A-Z of Ceramics - F is for Flatback
This is the word used for cheap earthenware ornaments modelled only on the front and slim enough to fit the narrowest shelf. Staffordshire potters used the word 'images' for these ceramics.
In the grim and troubled mid 19th century, the working population of Britain was so hungry for folk heroes that even a small-time (but particularly vicious) 18th-century highwayman like Dick Turpin could be raised in the public imagination to the romantic status of Robin Hood. His figure was often paired with that of Tom King, another highwayman whom Turpin shot and killed by mistake. It is perhaps doubtful whether King would have wished to be immortalised alongside his killer!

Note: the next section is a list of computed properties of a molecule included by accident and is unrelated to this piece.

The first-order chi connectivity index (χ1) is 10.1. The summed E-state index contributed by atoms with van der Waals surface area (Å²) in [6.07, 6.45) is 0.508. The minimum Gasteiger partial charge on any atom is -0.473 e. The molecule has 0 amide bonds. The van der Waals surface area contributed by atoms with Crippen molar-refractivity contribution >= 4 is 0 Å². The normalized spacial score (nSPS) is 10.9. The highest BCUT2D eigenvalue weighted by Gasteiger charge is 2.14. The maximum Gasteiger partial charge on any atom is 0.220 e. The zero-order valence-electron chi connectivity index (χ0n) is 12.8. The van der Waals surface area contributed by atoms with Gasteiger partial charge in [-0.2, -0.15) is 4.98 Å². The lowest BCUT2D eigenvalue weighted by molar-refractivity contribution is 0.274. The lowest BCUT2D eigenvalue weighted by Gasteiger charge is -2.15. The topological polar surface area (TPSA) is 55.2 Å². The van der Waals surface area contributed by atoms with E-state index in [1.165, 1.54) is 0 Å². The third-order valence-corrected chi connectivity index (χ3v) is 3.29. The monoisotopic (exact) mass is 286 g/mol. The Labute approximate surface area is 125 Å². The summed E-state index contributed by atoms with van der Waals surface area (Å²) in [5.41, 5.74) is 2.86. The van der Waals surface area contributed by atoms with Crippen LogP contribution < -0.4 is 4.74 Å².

Another popular hero, forgotten today, was Tom Sayers, a Pimlico prize-fighter whose bare-fist fight with the New-Yorker John Heenan at Farnborough in 1860 attracted a crowd of over 12,000. In the fourth of 37 rounds Sayers dislocated his arm, while the American was virtually blind by the time the fight was declared a draw after two hours and six minutes.
Huge numbers of these imaginary portraits were made to adorn humble cottage mantelpieces. They seem now to have a childlike charm, perhaps because they were actually made by children, who produced up to 400 small figures a day for as little as two shillings (10p) a week.